Justin Wehr on how Community is awesome and so is TV but…
I don’t mean to be another pretentious I’m-above-TV guy, because I’m not. TV is above me. It dominates me, it makes me want to do nothing but sit in front of its glowing glory. In a real way, it scares me, because it shows me how powerless I am. […] The danger of TV and of passive entertainment more generally is not just that it takes time away from better things. The real danger is that it makes better things seem harder.
A couple months ago I set aside Sunday mornings as a sacred, no-interference-allowed time for books and nerdery. It’s a guaranteed 3-5 hours of learning. No regrets whatsoever. And then on Sunday afternoons I watch/play sports because that’s what you do.
Wehr in the World: 30+ hours of TV later…
A TV episode produced inexpensively and restricted in scope to use as few non-regular cast members, effects, and sets as possible. Most bottle episodes are shot on sets already built for other episodes, frequently the main interior sets for a series, and consist largely of dialogue or scenes for which no special preparations are needed.
Bottle episode – Wikipedia, the free encyclopedia
The old cop who chafed at institutional limits has undergone a neoliberal transformation: The result is a new kind of series that we might call the consultant procedural. A derivative of the cop and private investigator procedurals, the consultant procedural starts with some sort of institutional disqualification and follows the central character as he or she ports unmatched professional skills from job to job.
The consultant procedural! This is brilliant.
Upping the Antihero – The New Inquiry
Extreme couponers, if you count the value of their time, basically make a modest living doing below-minimum-wage marketing work for the coupon-based marketing universe that welcomes them as raving fans.
From the point of view of the stores, far from being hostile opponents in some asymmetric game of chess, these are merely cheap and committed marketers. They are encouraged to model, in extreme ways, the very couponing behaviors that the marketing machine wants others to emulate in less extreme ways.
Which is exactly what happens. So long as you and I casually clip and use coupons, inspired by the extreme couponers in our midst, the grocery stores still comes out on top. If the extreme couponers’ leadership behavior were to actually lead to large-scale loss-driving sedition by too many customers, the store could easily staunch the losses overnight, by making minor changes to coupon-redemption rules.
I hadn’t thought about it this way.
The Gollum Effect
Although I can’t vouch for anything beyond the second season, Mendelsohn’s critique seems fair. (via)
Worst of all—in a drama with aspirations to treating social and historical “issues”—the show is melodramatic rather than dramatic. By this I mean that it proceeds, for the most part, like a soap opera, serially (and often unbelievably) generating, and then resolving, successive personal crises (adulteries, abortions, premarital pregnancies, interracial affairs, alcoholism and drug addiction, etc.), rather than exploring, by means of believable conflicts between personality and situation, the contemporary social and cultural phenomena it regards with such fascination: sexism, misogyny, social hypocrisy, racism, the counterculture, and so forth.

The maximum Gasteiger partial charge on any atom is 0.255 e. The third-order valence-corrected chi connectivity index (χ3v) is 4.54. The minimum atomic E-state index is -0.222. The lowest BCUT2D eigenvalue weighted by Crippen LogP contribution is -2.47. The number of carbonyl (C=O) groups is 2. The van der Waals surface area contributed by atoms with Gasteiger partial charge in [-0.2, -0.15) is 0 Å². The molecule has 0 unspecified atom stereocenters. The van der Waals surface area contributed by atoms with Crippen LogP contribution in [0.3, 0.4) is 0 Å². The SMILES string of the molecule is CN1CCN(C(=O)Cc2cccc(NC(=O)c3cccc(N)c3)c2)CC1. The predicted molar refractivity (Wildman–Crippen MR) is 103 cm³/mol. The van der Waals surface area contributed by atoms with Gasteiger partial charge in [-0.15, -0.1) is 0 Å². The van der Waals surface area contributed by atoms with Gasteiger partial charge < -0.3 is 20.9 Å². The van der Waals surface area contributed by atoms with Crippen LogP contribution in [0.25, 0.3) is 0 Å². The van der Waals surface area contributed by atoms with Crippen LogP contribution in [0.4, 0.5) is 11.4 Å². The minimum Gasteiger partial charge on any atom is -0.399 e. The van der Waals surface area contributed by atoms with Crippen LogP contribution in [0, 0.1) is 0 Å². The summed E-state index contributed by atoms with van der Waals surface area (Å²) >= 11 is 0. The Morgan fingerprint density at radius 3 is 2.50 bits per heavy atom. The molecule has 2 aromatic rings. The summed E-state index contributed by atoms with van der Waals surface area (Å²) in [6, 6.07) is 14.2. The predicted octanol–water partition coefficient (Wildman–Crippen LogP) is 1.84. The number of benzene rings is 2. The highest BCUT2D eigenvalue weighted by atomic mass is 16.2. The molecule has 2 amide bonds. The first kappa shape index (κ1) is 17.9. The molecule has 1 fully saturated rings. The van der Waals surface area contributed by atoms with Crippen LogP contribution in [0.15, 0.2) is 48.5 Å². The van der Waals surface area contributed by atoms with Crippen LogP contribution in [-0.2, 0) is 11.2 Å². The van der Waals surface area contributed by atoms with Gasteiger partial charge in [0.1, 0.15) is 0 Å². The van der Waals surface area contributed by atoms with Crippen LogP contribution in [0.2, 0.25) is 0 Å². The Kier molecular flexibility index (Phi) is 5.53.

A few years ago, I read a collection of Mendelsohn’s criticism, most of it anyway, and found it quite enjoyable.
The Mad Men Account by Daniel Mendelsohn | The New York Review of Books
A soccer game is a Wagner opera. The narrative sets up, the tension builds, the music ebbs and flows, the strings, the horns, more tension, and suddenly a moment of pure bliss, trumpet-tongued Gabriel sings, and gods descend from Olympus to dance—this peak of ecstasy. During these moments, I no longer am my usual self, no longer human. I am connected to life. Call it bliss, call it ecstasy, call it what you will. In that moment, I not only see God, I am God. I am not only connected to life, I am connected to my TV!
Explaining Wagner’s Relevance To Soccer | The New Republic
“At the most basic level, I stopped following sports because being a sports fan took too much time.” That’s pretty much my main reason for half-hearted fandom. (via)
Why I stopped being a sports fan – John Swansburg – Slate Magazine
MAD MEN – “Have you ever been hunting?” I’m a latecomer to the best television show I’ve ever seen, only about 75% through with the first season. This is the best scene so far.
“If you pan & scan Lawrence of Arabia, you lose the desert.” (via kottke)
Nothing happened today. Sometimes I wish news were like that every day.
Nick Hornby interviews David Simon, of The Wire fame:
There are two ways of traveling. One is with a tour guide, who takes you to the crap everyone sees. You take a snapshot and move on, experiencing nothing beyond a crude visual and the retention of a few facts. The other way to travel requires more timeÄîhence the need for this kind of viewing to be a long-form series or miniseries, in this bad metaphorÄîbut if you stay in one place, say, if you put up your bag and go down to the local pub or shebeen and you play the fool a bit and make some friends and open yourself up to a new place and new time and new people, soon you have a sense of another world entirely. WeÄôre after this: Making television into that kind of travel, intellectually.
A video montage of almost all the uses of Turbo Boost in the Knight Rider television show. I used to watch Knight Rider religiously. [via waxy]
Allsimps.com links to streaming video of all the Simpsons episodes. Has it really been 18 seasons already??